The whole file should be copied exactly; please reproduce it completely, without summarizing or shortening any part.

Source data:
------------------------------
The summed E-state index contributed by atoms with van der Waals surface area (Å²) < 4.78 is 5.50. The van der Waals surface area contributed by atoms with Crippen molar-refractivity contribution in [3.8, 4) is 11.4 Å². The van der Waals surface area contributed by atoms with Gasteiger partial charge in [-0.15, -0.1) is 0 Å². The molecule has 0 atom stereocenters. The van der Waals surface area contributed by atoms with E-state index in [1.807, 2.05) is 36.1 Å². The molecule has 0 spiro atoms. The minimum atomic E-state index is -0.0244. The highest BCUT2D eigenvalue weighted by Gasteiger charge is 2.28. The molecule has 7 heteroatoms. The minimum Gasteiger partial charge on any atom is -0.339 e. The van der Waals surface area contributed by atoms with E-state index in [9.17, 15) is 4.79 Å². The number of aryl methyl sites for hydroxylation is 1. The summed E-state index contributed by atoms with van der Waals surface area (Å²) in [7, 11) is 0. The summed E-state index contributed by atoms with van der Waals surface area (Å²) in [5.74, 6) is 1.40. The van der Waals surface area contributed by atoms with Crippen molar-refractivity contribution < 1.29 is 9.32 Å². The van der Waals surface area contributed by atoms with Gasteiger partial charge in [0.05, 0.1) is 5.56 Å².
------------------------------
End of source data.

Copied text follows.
The summed E-state index contributed by atoms with van der Waals surface area (Å²) < 4.78 is 5.50. The van der Waals surface area contributed by atoms with Crippen molar-refractivity contribution in [3.8, 4) is 11.4 Å². The van der Waals surface area contributed by atoms with Gasteiger partial charge in [-0.15, -0.1) is 0 Å². The molecule has 0 atom stereocenters. The van der Waals surface area contributed by atoms with E-state index in [1.807, 2.05) is 36.1 Å². The molecule has 0 spiro atoms. The minimum atomic E-state index is -0.0244. The highest BCUT2D eigenvalue weighted by Gasteiger charge is 2.28. The molecule has 7 heteroatoms. The minimum Gasteiger partial charge on any atom is -0.339 e. The van der Waals surface area contributed by atoms with E-state index in [9.17, 15) is 4.79 Å². The number of aryl methyl sites for hydroxylation is 1. The summed E-state index contributed by atoms with van der Waals surface area (Å²) in [7, 11) is 0. The summed E-state index contributed by atoms with van der Waals surface area (Å²) in [5.74, 6) is 1.40. The van der Waals surface area contributed by atoms with Crippen molar-refractivity contribution < 1.29 is 9.32 Å². The van der Waals surface area contributed by atoms with Gasteiger partial charge in [0.05, 0.1) is 5.56 Å².